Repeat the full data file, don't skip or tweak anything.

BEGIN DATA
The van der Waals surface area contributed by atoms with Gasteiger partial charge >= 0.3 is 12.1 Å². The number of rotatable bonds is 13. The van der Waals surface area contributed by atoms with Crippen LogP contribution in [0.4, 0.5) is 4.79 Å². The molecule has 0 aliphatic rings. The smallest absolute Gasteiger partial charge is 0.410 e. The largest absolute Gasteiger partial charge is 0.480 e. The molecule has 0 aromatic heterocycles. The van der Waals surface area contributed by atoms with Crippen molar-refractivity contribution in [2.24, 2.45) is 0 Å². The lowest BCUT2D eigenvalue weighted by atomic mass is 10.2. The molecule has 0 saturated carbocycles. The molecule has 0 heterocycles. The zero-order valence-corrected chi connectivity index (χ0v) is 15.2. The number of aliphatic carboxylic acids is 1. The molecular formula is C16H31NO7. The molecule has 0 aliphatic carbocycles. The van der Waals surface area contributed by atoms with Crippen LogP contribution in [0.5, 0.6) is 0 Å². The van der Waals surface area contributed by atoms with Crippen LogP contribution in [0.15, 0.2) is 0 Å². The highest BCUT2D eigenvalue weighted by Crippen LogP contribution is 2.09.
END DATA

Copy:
The van der Waals surface area contributed by atoms with Gasteiger partial charge >= 0.3 is 12.1 Å². The number of rotatable bonds is 13. The van der Waals surface area contributed by atoms with Crippen LogP contribution in [0.4, 0.5) is 4.79 Å². The molecule has 0 aliphatic rings. The smallest absolute Gasteiger partial charge is 0.410 e. The largest absolute Gasteiger partial charge is 0.480 e. The molecule has 0 aromatic heterocycles. The van der Waals surface area contributed by atoms with Crippen molar-refractivity contribution in [2.24, 2.45) is 0 Å². The lowest BCUT2D eigenvalue weighted by atomic mass is 10.2. The molecule has 0 saturated carbocycles. The molecule has 0 heterocycles. The zero-order valence-corrected chi connectivity index (χ0v) is 15.2. The number of aliphatic carboxylic acids is 1. The molecular formula is C16H31NO7. The molecule has 0 aliphatic carbocycles. The van der Waals surface area contributed by atoms with Crippen LogP contribution in [0.5, 0.6) is 0 Å². The van der Waals surface area contributed by atoms with Crippen LogP contribution in [0.15, 0.2) is 0 Å². The highest BCUT2D eigenvalue weighted by Crippen LogP contribution is 2.09.